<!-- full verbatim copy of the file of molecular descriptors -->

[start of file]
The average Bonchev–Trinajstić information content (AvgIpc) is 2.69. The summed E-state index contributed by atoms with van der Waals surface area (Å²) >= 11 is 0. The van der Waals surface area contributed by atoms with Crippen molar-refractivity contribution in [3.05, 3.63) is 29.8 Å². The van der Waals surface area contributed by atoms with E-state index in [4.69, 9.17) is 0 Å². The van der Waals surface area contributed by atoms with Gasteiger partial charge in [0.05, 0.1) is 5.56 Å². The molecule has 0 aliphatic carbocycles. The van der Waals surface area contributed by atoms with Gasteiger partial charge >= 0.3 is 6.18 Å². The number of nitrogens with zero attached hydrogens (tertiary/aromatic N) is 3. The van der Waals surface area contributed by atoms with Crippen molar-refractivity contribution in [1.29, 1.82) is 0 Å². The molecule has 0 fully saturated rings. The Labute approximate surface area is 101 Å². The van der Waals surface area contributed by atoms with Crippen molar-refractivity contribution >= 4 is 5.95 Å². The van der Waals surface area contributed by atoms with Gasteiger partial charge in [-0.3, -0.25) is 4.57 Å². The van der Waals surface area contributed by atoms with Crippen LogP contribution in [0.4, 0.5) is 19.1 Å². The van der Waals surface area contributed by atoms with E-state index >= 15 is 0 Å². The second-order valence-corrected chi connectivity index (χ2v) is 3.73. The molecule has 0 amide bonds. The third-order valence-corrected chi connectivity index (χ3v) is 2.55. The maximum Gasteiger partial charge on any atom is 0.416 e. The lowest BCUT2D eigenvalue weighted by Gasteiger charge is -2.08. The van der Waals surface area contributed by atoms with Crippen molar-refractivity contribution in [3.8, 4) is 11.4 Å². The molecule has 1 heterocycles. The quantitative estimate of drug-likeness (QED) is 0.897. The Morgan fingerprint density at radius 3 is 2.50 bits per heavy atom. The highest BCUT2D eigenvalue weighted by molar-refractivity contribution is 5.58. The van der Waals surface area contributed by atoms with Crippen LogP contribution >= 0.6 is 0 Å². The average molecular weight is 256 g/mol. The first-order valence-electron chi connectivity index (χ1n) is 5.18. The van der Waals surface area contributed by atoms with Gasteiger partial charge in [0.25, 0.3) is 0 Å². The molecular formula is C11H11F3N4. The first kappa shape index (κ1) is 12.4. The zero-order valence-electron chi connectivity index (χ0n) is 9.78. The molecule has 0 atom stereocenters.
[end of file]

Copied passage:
The average Bonchev–Trinajstić information content (AvgIpc) is 2.69. The summed E-state index contributed by atoms with van der Waals surface area (Å²) >= 11 is 0. The van der Waals surface area contributed by atoms with Crippen molar-refractivity contribution in [3.05, 3.63) is 29.8 Å². The van der Waals surface area contributed by atoms with E-state index in [4.69, 9.17) is 0 Å². The van der Waals surface area contributed by atoms with Gasteiger partial charge in [0.05, 0.1) is 5.56 Å². The molecule has 0 aliphatic carbocycles. The van der Waals surface area contributed by atoms with Gasteiger partial charge >= 0.3 is 6.18 Å². The number of nitrogens with zero attached hydrogens (tertiary/aromatic N) is 3. The van der Waals surface area contributed by atoms with Crippen molar-refractivity contribution in [1.29, 1.82) is 0 Å². The molecule has 0 fully saturated rings. The Labute approximate surface area is 101 Å². The van der Waals surface area contributed by atoms with Crippen molar-refractivity contribution >= 4 is 5.95 Å². The van der Waals surface area contributed by atoms with Gasteiger partial charge in [-0.3, -0.25) is 4.57 Å². The van der Waals surface area contributed by atoms with Crippen LogP contribution in [0.4, 0.5) is 19.1 Å². The van der Waals surface area contributed by atoms with E-state index >= 15 is 0 Å². The second-order valence-corrected chi connectivity index (χ2v) is 3.73. The molecule has 0 amide bonds. The third-order valence-corrected chi connectivity index (χ3v) is 2.55. The maximum Gasteiger partial charge on any atom is 0.416 e. The lowest BCUT2D eigenvalue weighted by Gasteiger charge is -2.08. The van der Waals surface area contributed by atoms with Crippen molar-refractivity contribution in [3.8, 4) is 11.4 Å². The molecule has 1 heterocycles. The quantitative estimate of drug-likeness (QED) is 0.897. The Morgan fingerprint density at radius 3 is 2.50 bits per heavy atom. The highest BCUT2D eigenvalue weighted by molar-refractivity contribution is 5.58. The van der Waals surface area contributed by atoms with Crippen LogP contribution >= 0.6 is 0 Å². The average molecular weight is 256 g/mol. The first-order valence-electron chi connectivity index (χ1n) is 5.18. The van der Waals surface area contributed by atoms with Gasteiger partial charge in [0.25, 0.3) is 0 Å². The molecular formula is C11H11F3N4. The first kappa shape index (κ1) is 12.4. The zero-order valence-electron chi connectivity index (χ0n) is 9.78. The molecule has 0 atom stereocenters.